X (ANGEL CITY) by Joseph Lease
(Sacrifice Press, Corvallis, Oregon, 2010)
Sometimes, to write literary criticism on a poem is to swaddle that poem in a heavy wool blanket, which is to say, it deadens the thing to try to articulate something that cannot be articulated, e.g. the effect of a poem.
I feel that way about many of Joseph Lease's poems--their deft, adept, light lyricism. Yet it's ironic to feel his poems as so much lightness when, actually, they're quite political. Therein lies one of Lease's strengths as a poet: a political lyricism whereby politics don't bog down his verses even as his verses do raise political content.
And so I avoid reviewing (for fear of being a writing bull in a china shop) his recent full-length collection--though I recommend it--TESTIFY from Coffee House Press (but Galatea Resurrects's got review copies and I encourage someone else to please review it!). But I can at least share my pleasure over his slimmer chap from Sacrifice Press which provides a single poem, "X (ANGEL CITY)."
"Angel City" can refer to several things. I don't know why I insistently conflated it with the WWII detention camp Angel Island (perhaps the blockade-ish looking building on its front cover). And because it begins
before you broke me I thought I
was free (sinful but free)--how awful to live in
this box--I said I wanted to stop using the word
But, as with many effective poems, what are evoked are larger than the specificity of the reference. In this single poem, Lease talks back against Empire--
property is death
USA was a parasite, a way of happening, a seizure
floating between word and meaning
Lease makes the poem matter to the reader by not leaving the words to simply proclaim. He brings in the reader with juxtapositions of personal references and intimacy:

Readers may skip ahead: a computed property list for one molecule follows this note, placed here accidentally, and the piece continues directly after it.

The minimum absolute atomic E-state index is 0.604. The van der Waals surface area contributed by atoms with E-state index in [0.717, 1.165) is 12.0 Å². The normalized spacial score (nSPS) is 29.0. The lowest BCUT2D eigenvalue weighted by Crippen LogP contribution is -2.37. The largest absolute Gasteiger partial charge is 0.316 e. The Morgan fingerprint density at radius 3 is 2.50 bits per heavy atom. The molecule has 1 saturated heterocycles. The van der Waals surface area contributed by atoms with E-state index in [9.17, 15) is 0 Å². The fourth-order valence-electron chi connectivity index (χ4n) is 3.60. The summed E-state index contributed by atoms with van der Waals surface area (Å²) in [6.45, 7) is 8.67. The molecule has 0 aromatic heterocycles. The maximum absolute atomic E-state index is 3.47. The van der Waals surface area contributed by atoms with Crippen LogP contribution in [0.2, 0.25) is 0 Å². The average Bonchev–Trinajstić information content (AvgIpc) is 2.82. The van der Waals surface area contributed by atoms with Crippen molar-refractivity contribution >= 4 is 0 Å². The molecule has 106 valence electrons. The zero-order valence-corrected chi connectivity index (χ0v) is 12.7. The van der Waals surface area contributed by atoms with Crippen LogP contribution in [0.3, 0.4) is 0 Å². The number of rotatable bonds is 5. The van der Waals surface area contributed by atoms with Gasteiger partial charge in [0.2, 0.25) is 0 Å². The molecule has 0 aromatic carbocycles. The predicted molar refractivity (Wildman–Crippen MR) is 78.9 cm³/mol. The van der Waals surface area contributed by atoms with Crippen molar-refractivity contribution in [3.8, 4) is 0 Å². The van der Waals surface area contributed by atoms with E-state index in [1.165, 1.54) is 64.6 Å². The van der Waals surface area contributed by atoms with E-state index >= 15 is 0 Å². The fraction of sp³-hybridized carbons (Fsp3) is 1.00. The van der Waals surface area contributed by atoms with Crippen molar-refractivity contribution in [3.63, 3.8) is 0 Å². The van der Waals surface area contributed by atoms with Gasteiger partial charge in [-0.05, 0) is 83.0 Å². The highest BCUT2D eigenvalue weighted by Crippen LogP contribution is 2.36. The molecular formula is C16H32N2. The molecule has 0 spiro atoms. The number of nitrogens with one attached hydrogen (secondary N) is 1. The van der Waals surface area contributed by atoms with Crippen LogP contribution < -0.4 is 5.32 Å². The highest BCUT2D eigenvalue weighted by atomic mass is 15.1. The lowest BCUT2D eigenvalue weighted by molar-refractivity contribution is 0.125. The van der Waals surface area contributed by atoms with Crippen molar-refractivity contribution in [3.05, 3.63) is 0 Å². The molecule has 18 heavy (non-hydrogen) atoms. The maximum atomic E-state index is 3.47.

they had a body crammed into a mailbox and it
was just a brown suit with bones
In the above, what was "a body crammed into a mailbox"--a description that by itself facilitates a distancing from the reader (like something you read in a newspaper about someone else) is turned about to be someone so close to the reader it may even be "you".
Thus, it seems to me that Lease is a political poet who never loses sight of how language matters so much that it inherently concerns itself with reader-response. Indeed, that language matters so much that language must even retain its beauty. I'll illustrate and end simply by quoting Section 6 in its fabulous entirety:
Can you slide inside some wind,
Can you slide the sun back home,
Can you pray inside your play, fray
Inside your day:
You want to glint
Electric rain, it's hard to think of anyone but
You, hey shadows playing shadows, say the
Names, I'll try to flow like hair, like wind, like
I'll try to glint like
Birds behind the rain
Eileen Tabios does not let her books be reviewed by Galatea Resurrects, but she is pleased to point you elsewhere to reviews of her books. Her newest book SILK EGG: Collected Novels is reviewed or generated responses by Joey Madia in The New Mystics HERE; Allen Bramhall over HERE; by Amazon top-notch reviewer Grady Harp over HERE; by Leny Strobel over HERE; and by Jean Vengua over HERE and HERE. Her THE SECRET LIVES OF PUNCTUATIONS, VOL. I is reviewed by Edric Mesmer in Yellow Field and reprinted HERE. Her THE THORN ROSARY: SELECTED PROSE POEMS 1998-2010 is reviewed by Arpine Konyalian Grenier over HERE. Allen Bramhall also reviews the "Hay(na)ku for Haiti" series over HERE. If the latter two get you curious, please note that participating in this fundraiser for Haiti is supported by Marsh Hawk Press, publisher of THE THORN ROSARY: if you order at least $15 worth of booklets, you will receive a copy of THE THORN ROSARY which is priced retail at $19.95; this is one of the best bargains in the poetry world, even as it helps out with a Haiti fundraiser.